Why Ekweremadu’s Position Is Being Contested – Dada | Independent Newspapers Limited
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Why Ekweremadu’s Position Is Being Contested – Dada

Posted: Jul 7, 2015 at 1:30 am   /   by   /   comments (0)

Senator Gbolahan Dada represents Ogun West Senatorial District on the platform of the ruling All Progressives Congress (APC). In this interview with ISUMA MARK, he speaks on the leadership crisis in the Senate, the emergence of Senator Ike Ekweremadu as Deputy Senate President, and the struggle for supremacy within the ranks of APC. 

What is your take on the emergence of principal officers of the Senate and the crisis that followed?

This Senate is very peculiar because of the way Senate affairs are usually conducted in Nigeria. This Senate has rather started in a very interesting way for the political players so far. Established traditional arrangement seems to be generating so much concern. We have seen the dynamic shift, a paradigm shift, the way the traditional system runs. That has been alien to the system. You can see that the Senate President is a member of the APC. The Deputy Senate is not a member of the APC and other principal officers, which created the dynamics that are strange to the public. That does not mean at the end of the day we cannot resolve the crisis.
What is actually wrong with Senator Ekweremadu’s emergence as the Deputy Senate President?

It is alien to the political system of this country. People felt it was the APC that lost out. It is odd, it is not normal. It is as if you are telling President Obama to go and join the Republican Party – there will be a problem. It is normal for these people to raise their voices. All you are seeing is a reaction to the rape on them. That is why the reaction may sometimes degenerate into fracas as you witnessed in the House. That is a normal human reaction. Human beings like peace but if you push them to a point where they need to react, they will react. I do not see anything wrong with the people’s reaction in this case.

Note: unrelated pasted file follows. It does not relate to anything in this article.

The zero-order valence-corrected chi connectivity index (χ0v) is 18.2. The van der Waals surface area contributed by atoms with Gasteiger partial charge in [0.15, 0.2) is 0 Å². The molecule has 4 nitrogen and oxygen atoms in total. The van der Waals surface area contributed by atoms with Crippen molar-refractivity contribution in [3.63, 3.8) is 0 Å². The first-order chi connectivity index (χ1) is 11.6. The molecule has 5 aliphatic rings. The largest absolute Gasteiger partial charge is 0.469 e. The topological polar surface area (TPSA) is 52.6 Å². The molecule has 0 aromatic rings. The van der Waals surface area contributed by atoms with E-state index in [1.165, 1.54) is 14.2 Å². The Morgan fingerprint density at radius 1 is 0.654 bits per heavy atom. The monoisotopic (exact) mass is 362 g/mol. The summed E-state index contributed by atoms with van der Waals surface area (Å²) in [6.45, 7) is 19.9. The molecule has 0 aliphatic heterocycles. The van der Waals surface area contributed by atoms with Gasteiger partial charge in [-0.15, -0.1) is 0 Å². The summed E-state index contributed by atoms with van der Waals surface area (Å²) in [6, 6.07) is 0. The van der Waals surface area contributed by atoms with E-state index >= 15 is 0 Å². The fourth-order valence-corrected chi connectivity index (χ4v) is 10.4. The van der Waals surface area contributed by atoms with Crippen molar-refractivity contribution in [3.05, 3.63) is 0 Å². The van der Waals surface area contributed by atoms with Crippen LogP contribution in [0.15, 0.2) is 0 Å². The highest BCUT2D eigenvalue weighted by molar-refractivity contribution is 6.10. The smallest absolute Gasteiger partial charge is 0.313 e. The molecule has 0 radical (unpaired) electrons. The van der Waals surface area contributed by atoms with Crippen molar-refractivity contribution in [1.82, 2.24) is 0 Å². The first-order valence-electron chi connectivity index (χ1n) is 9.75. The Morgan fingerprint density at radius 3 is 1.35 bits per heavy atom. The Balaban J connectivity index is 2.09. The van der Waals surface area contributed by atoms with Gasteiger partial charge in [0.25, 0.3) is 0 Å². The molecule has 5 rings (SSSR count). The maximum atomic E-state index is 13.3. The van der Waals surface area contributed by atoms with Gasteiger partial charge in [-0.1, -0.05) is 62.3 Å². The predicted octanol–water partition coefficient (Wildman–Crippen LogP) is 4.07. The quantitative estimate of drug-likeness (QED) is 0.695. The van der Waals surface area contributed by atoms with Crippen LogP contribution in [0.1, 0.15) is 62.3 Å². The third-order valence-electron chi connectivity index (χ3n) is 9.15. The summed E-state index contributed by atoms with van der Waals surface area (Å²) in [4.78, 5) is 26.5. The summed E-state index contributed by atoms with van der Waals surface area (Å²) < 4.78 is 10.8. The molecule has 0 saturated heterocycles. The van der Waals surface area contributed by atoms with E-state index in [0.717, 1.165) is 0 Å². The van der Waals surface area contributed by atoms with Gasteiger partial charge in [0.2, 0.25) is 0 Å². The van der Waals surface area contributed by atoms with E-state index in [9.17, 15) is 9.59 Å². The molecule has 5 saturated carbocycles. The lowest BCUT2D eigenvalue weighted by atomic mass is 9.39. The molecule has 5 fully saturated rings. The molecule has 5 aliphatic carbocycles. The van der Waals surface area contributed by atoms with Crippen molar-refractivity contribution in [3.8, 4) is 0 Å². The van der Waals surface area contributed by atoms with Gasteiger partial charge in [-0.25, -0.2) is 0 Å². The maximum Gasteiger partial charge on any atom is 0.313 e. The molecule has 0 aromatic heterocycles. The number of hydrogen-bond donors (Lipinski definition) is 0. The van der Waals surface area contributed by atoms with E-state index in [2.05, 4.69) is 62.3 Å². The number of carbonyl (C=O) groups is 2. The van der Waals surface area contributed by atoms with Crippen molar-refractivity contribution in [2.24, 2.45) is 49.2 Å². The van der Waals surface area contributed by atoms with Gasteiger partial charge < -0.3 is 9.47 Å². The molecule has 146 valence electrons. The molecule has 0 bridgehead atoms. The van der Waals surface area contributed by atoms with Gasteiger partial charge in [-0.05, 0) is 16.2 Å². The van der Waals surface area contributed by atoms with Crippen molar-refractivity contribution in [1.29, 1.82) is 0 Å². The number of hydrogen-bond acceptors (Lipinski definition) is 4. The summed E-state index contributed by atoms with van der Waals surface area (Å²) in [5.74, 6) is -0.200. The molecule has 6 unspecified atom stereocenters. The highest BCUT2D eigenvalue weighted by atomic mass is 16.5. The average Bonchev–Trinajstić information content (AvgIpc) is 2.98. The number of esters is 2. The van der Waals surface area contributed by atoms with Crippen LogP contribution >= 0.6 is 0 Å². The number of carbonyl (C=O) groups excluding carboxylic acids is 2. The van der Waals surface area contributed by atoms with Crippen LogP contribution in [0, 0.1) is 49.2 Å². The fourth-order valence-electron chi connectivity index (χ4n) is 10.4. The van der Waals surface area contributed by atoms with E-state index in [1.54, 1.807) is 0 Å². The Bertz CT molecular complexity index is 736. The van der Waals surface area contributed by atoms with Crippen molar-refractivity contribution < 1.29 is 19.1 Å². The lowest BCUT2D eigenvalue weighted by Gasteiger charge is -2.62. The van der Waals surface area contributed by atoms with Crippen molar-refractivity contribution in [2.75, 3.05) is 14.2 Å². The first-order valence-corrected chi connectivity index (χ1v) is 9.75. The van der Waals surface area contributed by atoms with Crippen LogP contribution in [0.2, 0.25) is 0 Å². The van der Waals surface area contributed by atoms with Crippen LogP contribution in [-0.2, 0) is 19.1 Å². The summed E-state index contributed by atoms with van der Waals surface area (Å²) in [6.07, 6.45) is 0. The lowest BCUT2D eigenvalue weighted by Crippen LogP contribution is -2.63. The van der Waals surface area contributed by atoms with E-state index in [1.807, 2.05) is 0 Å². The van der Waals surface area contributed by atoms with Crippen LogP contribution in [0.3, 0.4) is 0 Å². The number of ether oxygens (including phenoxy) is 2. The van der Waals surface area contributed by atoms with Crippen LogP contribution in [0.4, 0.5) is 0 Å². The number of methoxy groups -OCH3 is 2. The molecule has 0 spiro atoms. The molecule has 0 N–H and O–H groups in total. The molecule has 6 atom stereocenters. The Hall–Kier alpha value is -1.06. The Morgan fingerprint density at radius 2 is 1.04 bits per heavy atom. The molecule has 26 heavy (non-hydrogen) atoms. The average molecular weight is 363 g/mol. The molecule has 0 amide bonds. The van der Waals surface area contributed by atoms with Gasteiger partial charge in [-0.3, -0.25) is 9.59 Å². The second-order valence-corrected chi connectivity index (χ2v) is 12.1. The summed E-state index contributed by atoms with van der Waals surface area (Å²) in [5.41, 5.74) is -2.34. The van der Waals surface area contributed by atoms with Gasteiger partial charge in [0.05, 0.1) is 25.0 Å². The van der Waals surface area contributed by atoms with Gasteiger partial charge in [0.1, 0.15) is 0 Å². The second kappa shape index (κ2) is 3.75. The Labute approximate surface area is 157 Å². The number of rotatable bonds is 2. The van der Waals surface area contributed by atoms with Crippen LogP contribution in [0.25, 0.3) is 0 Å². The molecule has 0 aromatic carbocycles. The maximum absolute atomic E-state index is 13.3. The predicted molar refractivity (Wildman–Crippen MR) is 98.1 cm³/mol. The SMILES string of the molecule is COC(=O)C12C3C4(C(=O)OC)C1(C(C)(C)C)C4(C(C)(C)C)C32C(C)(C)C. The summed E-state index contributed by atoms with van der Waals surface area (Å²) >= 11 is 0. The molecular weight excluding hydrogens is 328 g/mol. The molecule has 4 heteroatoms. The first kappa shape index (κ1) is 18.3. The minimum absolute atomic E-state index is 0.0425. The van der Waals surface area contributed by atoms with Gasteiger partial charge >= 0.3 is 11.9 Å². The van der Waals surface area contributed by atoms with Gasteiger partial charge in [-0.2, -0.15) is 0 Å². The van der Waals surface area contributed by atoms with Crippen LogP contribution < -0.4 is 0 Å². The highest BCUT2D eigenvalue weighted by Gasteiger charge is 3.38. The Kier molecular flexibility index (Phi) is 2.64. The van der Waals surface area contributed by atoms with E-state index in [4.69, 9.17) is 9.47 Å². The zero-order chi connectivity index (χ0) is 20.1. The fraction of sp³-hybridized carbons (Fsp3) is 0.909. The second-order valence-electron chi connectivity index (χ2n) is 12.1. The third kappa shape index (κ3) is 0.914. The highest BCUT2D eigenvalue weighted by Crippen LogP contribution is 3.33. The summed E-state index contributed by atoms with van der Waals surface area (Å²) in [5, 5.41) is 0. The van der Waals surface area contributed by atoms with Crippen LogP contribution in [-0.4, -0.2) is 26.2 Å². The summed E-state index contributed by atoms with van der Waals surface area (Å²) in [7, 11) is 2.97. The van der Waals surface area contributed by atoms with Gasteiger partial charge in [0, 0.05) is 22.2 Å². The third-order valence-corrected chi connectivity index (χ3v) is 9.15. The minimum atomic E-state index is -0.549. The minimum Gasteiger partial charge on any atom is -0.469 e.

Was his emergence an indictment on the APC’s inability to organize itself?

The Senate has a laid down rule and regulation. When the Senators conduct their elections, they follow a pattern that has been established for years. If that pattern was what they followed, and in the process he was able to emerge, that process needs to be looked at. It is the process now that we have to talk about.
Do you see a conflict of interest between the APC and the Senate?

The reason why most of the senators who rooted for Bukola Saraki cannot be faulted was that they were voting among themselves. If the same group also decided to vote Senator Ekweremadu, the only area of conflict is that this is the first time in history anywhere in the world when you have the opposition taking a prime position. It never happens in America or England. People find it (Ekweremadu’s Emergence) as a rape of our effort. This is not a conflict. It is not as if he is not qualified, he is qualified.


Don’t you think Senator Ekweremadu’s emergence as the Deputy Senate President is part of the change as well?